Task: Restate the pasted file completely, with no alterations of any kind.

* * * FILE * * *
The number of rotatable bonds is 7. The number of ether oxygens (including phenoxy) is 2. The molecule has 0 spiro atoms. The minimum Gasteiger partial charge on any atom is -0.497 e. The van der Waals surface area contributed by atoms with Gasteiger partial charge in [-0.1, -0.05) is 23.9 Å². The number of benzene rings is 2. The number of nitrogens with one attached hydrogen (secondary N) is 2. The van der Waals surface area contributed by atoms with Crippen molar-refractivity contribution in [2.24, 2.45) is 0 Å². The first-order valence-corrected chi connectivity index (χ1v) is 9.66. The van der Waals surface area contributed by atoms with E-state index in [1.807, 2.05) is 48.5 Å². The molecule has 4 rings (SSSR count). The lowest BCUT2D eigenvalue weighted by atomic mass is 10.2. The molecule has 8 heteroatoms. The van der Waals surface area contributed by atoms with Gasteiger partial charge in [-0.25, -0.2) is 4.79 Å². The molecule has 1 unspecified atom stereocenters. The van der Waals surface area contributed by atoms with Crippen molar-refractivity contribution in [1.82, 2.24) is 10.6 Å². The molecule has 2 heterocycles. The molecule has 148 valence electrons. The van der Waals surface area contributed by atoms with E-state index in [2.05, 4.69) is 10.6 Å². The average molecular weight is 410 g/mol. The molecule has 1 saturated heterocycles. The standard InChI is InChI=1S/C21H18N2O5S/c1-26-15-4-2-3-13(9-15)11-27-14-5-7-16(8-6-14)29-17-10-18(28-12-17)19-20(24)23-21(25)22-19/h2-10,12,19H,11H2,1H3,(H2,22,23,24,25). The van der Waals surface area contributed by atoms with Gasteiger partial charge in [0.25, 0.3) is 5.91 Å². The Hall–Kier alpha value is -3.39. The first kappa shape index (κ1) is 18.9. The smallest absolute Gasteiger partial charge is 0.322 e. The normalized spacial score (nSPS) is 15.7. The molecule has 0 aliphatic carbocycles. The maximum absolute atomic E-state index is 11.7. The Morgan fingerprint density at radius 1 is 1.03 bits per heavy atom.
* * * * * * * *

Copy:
The number of rotatable bonds is 7. The number of ether oxygens (including phenoxy) is 2. The molecule has 0 spiro atoms. The minimum Gasteiger partial charge on any atom is -0.497 e. The van der Waals surface area contributed by atoms with Gasteiger partial charge in [-0.1, -0.05) is 23.9 Å². The number of benzene rings is 2. The number of nitrogens with one attached hydrogen (secondary N) is 2. The van der Waals surface area contributed by atoms with Crippen molar-refractivity contribution in [2.24, 2.45) is 0 Å². The first-order valence-corrected chi connectivity index (χ1v) is 9.66. The van der Waals surface area contributed by atoms with E-state index in [1.807, 2.05) is 48.5 Å². The molecule has 4 rings (SSSR count). The lowest BCUT2D eigenvalue weighted by atomic mass is 10.2. The molecule has 8 heteroatoms. The van der Waals surface area contributed by atoms with Gasteiger partial charge in [-0.25, -0.2) is 4.79 Å². The molecule has 1 unspecified atom stereocenters. The van der Waals surface area contributed by atoms with Crippen molar-refractivity contribution in [1.82, 2.24) is 10.6 Å². The molecule has 2 heterocycles. The molecule has 148 valence electrons. The van der Waals surface area contributed by atoms with E-state index in [2.05, 4.69) is 10.6 Å². The average molecular weight is 410 g/mol. The molecule has 1 saturated heterocycles. The standard InChI is InChI=1S/C21H18N2O5S/c1-26-15-4-2-3-13(9-15)11-27-14-5-7-16(8-6-14)29-17-10-18(28-12-17)19-20(24)23-21(25)22-19/h2-10,12,19H,11H2,1H3,(H2,22,23,24,25). The van der Waals surface area contributed by atoms with Gasteiger partial charge in [0.25, 0.3) is 5.91 Å². The Hall–Kier alpha value is -3.39. The first kappa shape index (κ1) is 18.9. The smallest absolute Gasteiger partial charge is 0.322 e. The normalized spacial score (nSPS) is 15.7. The molecule has 0 aliphatic carbocycles. The maximum absolute atomic E-state index is 11.7. The Morgan fingerprint density at radius 1 is 1.03 bits per heavy atom.